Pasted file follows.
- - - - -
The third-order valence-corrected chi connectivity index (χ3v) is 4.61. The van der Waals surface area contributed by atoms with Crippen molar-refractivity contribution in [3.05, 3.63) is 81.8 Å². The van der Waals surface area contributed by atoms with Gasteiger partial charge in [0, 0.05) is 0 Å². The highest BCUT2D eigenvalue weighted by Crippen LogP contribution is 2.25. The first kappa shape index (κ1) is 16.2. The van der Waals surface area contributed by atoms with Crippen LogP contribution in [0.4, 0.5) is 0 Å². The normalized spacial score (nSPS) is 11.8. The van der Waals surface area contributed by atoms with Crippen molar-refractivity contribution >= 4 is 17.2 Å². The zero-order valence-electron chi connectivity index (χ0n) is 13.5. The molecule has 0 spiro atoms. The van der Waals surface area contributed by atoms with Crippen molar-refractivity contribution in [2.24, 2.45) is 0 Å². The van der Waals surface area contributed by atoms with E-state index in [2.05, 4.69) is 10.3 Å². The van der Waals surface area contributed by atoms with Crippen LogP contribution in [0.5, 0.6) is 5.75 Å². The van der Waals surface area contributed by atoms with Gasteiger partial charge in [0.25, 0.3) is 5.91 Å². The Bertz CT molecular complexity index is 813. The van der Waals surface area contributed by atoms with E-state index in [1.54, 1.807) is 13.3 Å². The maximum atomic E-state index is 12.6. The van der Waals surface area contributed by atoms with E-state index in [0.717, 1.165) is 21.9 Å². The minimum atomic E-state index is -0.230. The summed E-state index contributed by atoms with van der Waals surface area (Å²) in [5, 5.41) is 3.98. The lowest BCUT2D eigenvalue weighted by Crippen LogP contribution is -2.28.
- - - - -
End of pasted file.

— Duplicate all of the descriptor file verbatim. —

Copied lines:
The third-order valence-corrected chi connectivity index (χ3v) is 4.61. The van der Waals surface area contributed by atoms with Crippen molar-refractivity contribution in [3.05, 3.63) is 81.8 Å². The van der Waals surface area contributed by atoms with Gasteiger partial charge in [0, 0.05) is 0 Å². The highest BCUT2D eigenvalue weighted by Crippen LogP contribution is 2.25. The first kappa shape index (κ1) is 16.2. The van der Waals surface area contributed by atoms with Crippen LogP contribution in [0.4, 0.5) is 0 Å². The normalized spacial score (nSPS) is 11.8. The van der Waals surface area contributed by atoms with Crippen molar-refractivity contribution >= 4 is 17.2 Å². The zero-order valence-electron chi connectivity index (χ0n) is 13.5. The molecule has 0 spiro atoms. The van der Waals surface area contributed by atoms with Crippen molar-refractivity contribution in [2.24, 2.45) is 0 Å². The van der Waals surface area contributed by atoms with E-state index in [2.05, 4.69) is 10.3 Å². The van der Waals surface area contributed by atoms with Crippen LogP contribution in [0.5, 0.6) is 5.75 Å². The van der Waals surface area contributed by atoms with Gasteiger partial charge in [0.25, 0.3) is 5.91 Å². The Bertz CT molecular complexity index is 813. The van der Waals surface area contributed by atoms with E-state index in [1.54, 1.807) is 13.3 Å². The maximum atomic E-state index is 12.6. The van der Waals surface area contributed by atoms with E-state index in [0.717, 1.165) is 21.9 Å². The minimum atomic E-state index is -0.230. The summed E-state index contributed by atoms with van der Waals surface area (Å²) in [5, 5.41) is 3.98. The lowest BCUT2D eigenvalue weighted by Crippen LogP contribution is -2.28.